ings43 and events, his arrivals and departures, were most promptly44 delivered, as he sat by Lady Bertram and looked with heartfelt satisfaction on the faces around him–interrupting himself more than once, however, to remark on his good fortune in finding them all at home–coming unexpectedly as he did–all collected together exactly as he could have wished, but dared not depend on. Mr. Rushworth was not forgotten: a most friendly reception and warmth of hand-shaking had already met him, and with pointed45 attention he was now included in the objects most intimately connected with Mansfield. There was nothing disagreeable in Mr. Rushworth’s appearance, and Sir Thomas was liking46 him already.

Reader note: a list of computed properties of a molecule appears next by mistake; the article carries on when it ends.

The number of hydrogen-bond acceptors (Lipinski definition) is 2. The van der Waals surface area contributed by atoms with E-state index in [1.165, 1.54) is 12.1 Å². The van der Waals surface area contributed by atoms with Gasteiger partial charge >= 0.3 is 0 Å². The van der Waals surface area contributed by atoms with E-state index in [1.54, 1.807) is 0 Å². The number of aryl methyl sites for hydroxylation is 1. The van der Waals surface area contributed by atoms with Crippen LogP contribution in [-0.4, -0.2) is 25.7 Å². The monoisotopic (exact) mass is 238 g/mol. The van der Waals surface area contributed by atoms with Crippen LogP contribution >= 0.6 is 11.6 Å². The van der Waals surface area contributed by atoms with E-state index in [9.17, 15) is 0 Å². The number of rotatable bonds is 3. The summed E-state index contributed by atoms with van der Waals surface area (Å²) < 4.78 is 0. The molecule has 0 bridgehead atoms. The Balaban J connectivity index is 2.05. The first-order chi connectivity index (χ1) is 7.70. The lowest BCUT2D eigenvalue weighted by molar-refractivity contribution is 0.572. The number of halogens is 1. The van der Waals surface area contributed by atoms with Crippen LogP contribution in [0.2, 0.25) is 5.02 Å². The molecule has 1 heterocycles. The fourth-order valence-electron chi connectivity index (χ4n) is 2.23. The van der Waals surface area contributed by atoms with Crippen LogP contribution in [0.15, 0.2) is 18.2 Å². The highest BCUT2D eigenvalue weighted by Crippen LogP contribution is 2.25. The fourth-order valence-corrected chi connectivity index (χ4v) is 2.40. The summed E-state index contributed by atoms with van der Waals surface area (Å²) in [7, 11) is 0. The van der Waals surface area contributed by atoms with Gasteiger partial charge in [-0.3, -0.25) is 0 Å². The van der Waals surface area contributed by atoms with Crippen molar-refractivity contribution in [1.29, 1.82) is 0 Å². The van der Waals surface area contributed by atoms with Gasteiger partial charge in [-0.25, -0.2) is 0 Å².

By not one of the circle was he listened to with such unbroken, unalloyed enjoyment47 as by his wife, who was really extremely happy to see him, and whose feelings were so warmed by his sudden arrival as to place her nearer agitation than she had been for the last twenty years. She had been almost fluttered for a few minutes, and still remained so sensibly animated48 as to put away her work, move Pug from her side, and give all her attention and all the rest of her sofa to her husband. She had no anxieties for anybody to cloud her pleasure: her own time had been irreproachably49 spent during his absence: she had done a great deal of carpet-work, and made many yards of fringe; and she would have answered as freely for the good conduct and useful pursuits of all the young people as for her own. It was so agreeable to her to see him again, and hear him talk, to have her ear amused and her whole comprehension filled by his narratives50, that she began particularly to feel how dreadfully she must have missed him, and how impossible it would have been for her to bear a lengthened51 absence.